The view is that June 4th will be grim for all the major parties, but particularly grim for Labour. Oddly, the worse the Tories do, the worse it is for Brown. A poor Tory performance will show Labour MPs that the Tories haven’t sealed the deal, that they could still save themselves.
The fact the European votes won’t be counted until Sunday will make the elections a double-blow to Brown. Early the following week we can, as I say in the politics column this week, expect Brown to launch a counter-attack in an attempt to change the story. My money would be on a radical programme of constitutional reform. Brown still has the advantages of the Prime Ministerial bully pulpit and the ability to introduce legislation, in his bid to survive he is going to use them.
If this doesn’t cauterise the wound, then the moves will start. Now, I expect CoffeeHousers are saying didn’t we see this movie last summer. But as one Labour insider said to me, there’s a crucial difference: “No leader candidate last time, one this time: that could be all the difference some people need.”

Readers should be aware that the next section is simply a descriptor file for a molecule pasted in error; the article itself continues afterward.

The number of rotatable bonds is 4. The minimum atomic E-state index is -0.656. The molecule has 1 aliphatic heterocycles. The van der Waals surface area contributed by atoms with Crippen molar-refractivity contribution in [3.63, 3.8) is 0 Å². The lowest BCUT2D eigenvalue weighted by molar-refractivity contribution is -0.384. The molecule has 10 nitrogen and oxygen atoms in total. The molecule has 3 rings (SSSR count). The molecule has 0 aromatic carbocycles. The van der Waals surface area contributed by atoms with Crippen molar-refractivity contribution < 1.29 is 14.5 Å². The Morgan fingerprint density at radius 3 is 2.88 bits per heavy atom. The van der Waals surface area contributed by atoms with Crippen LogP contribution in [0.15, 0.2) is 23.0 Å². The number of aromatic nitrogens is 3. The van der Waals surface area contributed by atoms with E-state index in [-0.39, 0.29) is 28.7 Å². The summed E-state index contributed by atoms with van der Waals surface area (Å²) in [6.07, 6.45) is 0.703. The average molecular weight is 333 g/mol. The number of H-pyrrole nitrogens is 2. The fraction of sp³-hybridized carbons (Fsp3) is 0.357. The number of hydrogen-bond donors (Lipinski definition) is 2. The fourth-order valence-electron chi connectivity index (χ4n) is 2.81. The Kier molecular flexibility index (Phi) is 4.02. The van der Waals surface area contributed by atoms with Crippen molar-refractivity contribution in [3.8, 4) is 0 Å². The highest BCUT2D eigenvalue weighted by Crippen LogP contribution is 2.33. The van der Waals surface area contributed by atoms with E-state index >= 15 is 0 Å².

The candidate is, of course, Alan Johnson. His sophisticated intervention on Monday has signalled that this time he really is up for it. It also, crucially, showed Labour MPs that there is an alternative to being in a permanent defensive crouch.
Johnson is the perfect candidate for a coronation. His links to the unions and the Blairites make him acceptable across the party, unlike David Miliband. If Miliband really is serious about running, then his political instincts are even worse than the Brownites claimed they were last summer. Of equal importance, is that no one thinks Johnson has the appetite to do a long stint as leader of the opposition. All those who fancy a crack at the leadership themselves can support him safe in the knowledge that they’ll get their chance soon enough.